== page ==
MINNEAPOLIS -- The A's injury bug is seemingly doing its best to make its way from the Major League level all the way down to the Minors, where highly regarded pitching prospect Michael Ynoa will shut things down and undergo surgery Aug. 24.
Although the extent of Ynoa's elbow issues won't be known until the time of the procedure, A's assistant general manager David Forst said Friday that the club anticipates ulnar collateral ligament (UCL) reconstruction -- otherwise known as Tommy John surgery, which typically requires more than a year's worth of recovery time.
The surgery, to be performed by Dr. Lewis Yocum, represents a major setback for Oakland's young phenom, who was signed as a 16-year-old to a then-record $4.25 million signing bonus in 2008.
"He's very young, very talented," A's manager Bob Geren said. "I'm sure he'll bounce back fine. It's been a very successful surgery in our industry."
As a pro, Ynoa has pitched just nine innings due to various injuries throughout his brief career. In that time, he's struck out 11 but has also given up five runs on six hits and four walks.
Ankle injury forces A's Rosales to DL
MINNEAPOLIS -- Adam Rosales isn't one to ever really slow down, but Oakland's ultra utility man will have to do just that for the next month after learning he has a stress fracture in his right ankle.
A's assistant general manager David Forst confirmed the diagnosis Friday, when the club placed Rosales on the 15-day disabled list and recalled infielder Steve Tolleson from Triple-A Sacramento.
According to Forst, Rosales initially had an MRI last week that showed his old stress fracture, first suffered during his time with the Reds nearly a year ago.
"All indications were that it was an old fracture," Forst said, "so it was hard to tell if the pain in his ankle was really stemming from that. The pain he was feeling was in a different spot."
Thus, Rosales was simply given a couple days to rest before being inserted into the starting shortstop spot Wednesday in Seattle, where he played just one inning before the ankle forced him to exit the game. The 26-year-old Rosales was subsequently sent to Oakland to see a specialist, who finally determined the pain he was enduring was, in fact, the result of his old stress fracture.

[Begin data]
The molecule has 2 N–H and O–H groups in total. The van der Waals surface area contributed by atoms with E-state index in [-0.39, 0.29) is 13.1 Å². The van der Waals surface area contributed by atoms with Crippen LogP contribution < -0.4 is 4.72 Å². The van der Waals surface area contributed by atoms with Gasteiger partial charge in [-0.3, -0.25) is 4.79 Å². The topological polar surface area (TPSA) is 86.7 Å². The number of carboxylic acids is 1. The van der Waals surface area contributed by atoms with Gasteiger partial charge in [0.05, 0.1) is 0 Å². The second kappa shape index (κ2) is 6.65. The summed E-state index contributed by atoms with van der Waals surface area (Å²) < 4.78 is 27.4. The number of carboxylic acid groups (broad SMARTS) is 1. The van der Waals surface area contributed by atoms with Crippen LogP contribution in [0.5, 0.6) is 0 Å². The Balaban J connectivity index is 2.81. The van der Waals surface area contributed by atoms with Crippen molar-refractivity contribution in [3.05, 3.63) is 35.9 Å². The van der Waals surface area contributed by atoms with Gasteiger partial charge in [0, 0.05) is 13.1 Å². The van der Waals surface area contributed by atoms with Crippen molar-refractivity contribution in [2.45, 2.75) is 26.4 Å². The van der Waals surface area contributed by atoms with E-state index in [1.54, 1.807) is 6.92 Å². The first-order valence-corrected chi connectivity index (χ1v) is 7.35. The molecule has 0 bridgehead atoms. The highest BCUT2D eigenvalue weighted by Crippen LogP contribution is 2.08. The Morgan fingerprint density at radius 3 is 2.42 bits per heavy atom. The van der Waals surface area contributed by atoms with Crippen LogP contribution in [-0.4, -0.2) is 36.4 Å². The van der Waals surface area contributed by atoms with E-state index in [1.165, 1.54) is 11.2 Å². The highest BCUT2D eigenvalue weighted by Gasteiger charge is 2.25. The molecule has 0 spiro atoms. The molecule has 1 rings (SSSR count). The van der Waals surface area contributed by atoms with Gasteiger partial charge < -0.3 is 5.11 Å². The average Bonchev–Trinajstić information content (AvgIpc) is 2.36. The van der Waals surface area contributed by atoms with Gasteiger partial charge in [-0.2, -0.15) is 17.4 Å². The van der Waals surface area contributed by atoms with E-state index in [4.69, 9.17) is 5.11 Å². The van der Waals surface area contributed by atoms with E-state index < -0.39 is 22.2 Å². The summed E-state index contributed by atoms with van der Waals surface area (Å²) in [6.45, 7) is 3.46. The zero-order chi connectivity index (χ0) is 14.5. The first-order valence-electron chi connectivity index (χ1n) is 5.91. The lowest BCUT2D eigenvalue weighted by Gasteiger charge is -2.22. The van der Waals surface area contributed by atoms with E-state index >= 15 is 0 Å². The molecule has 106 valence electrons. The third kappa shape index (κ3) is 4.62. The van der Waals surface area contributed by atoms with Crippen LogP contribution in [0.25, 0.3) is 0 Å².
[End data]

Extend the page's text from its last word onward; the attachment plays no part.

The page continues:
"The only way to treat that is really to rest," Forst said. "Our best guess, at least from what the doctor said, is that we should assume he'll need four weeks or less."
The move represented the 22nd time the A's have used the disabled list this season, which is tied for second most in Oakland history only to the mark of 25 set in 2008. The club currently has a season-high-tying 11 players on the DL.
"It's frustrating," Forst said. "Obviously, there are some injuries that are more frustrating than others. With Rosales, this is just an overuse injury. There's no way to prevent something like this. So this is something he'll be able to deal with and then move on."
In the meantime, Tolleson will likely be given a longer look than was given during his first stint with the A's this year, which saw him appear in just three games. He collected one hit -- his first one as a Major Leaguer -- in four at-bats during that time.
The 26-year-old utility player was batting .332 with nine home runs and 43 RBIs in 80 games with Sacramento. Furthermore, he left the River Cats having hit safely in each of his last nine games, going 17-for-39 (.436) over that stretch.
"He's swung the bat great, and he's been a big part of the offense down there," Forst said. "We're hopeful he comes in and can give some guys a day off here and there, because we know he can play all the infield positions. That's something we'll need as we get down to the grind of the last couple months of the season."
"He's done a fine job with Triple-A," manager Bob Geren added. "We'll get him some action."
Jackson heads to Triple-A, should return soon
MINNEAPOLIS -- Recovering outfielder Conor Jackson is slated to join Triple-A Sacramento on Friday night, a sign that the injured A's player may soon be making his return to Oakland.
Jackson, initially placed on the disabled list with a strained right hamstring July 5, was stationed in Arizona for a handful of weeks before joining Class A Stockton on Wednesday and Thursday. With the Ports, he went 2-for-7 with a double and two RBIs in two games, playing left field in both games.
According to manager Bob Geren, Jackson is scheduled to play nine innings for Sacramento, where he likely won't be much longer if all continues to go well with his rehab work.
Andrew Bailey (strained ribcage-muscle) threw from a distance of 140 feet on Friday. According to manager Bob Geren, all went well, but there is still no return timetable for the A's closer. ... Hurler Tyson Ross, who started the season in Oakland's bullpen before being optioned to Triple-A Sacramento to transform back into a starter, has landed on the disabled list with a strained ulnar collateral ligament in his right elbow. According to assistant general manager David Forst, Ross will need four weeks of rest before being revaluated again.
Jane Lee is a reporter for MLB.com. This story was not subject to the approval of Major League Baseball or its clubs.